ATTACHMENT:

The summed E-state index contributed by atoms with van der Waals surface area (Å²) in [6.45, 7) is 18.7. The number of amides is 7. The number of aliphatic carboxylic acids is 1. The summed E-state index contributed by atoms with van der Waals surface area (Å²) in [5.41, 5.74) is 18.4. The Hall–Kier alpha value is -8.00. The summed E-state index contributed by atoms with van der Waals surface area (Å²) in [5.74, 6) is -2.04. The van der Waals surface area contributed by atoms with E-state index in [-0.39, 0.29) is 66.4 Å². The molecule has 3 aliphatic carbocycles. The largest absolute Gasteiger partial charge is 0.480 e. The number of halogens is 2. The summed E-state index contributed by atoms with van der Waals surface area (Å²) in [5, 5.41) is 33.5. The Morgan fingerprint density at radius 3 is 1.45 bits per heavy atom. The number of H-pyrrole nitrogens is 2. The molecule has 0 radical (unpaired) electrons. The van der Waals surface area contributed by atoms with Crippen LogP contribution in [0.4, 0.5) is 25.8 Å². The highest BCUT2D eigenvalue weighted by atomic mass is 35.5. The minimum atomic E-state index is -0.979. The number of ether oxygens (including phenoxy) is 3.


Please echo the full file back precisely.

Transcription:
The summed E-state index contributed by atoms with van der Waals surface area (Å²) in [6.45, 7) is 18.7. The number of amides is 7. The number of aliphatic carboxylic acids is 1. The summed E-state index contributed by atoms with van der Waals surface area (Å²) in [5.41, 5.74) is 18.4. The Hall–Kier alpha value is -8.00. The summed E-state index contributed by atoms with van der Waals surface area (Å²) in [5.74, 6) is -2.04. The van der Waals surface area contributed by atoms with E-state index in [-0.39, 0.29) is 66.4 Å². The molecule has 3 aliphatic carbocycles. The largest absolute Gasteiger partial charge is 0.480 e. The number of halogens is 2. The summed E-state index contributed by atoms with van der Waals surface area (Å²) in [5, 5.41) is 33.5. The Morgan fingerprint density at radius 3 is 1.45 bits per heavy atom. The number of H-pyrrole nitrogens is 2. The molecule has 0 radical (unpaired) electrons. The van der Waals surface area contributed by atoms with Crippen LogP contribution in [0.4, 0.5) is 25.8 Å². The highest BCUT2D eigenvalue weighted by atomic mass is 35.5. The minimum atomic E-state index is -0.979. The number of ether oxygens (including phenoxy) is 3.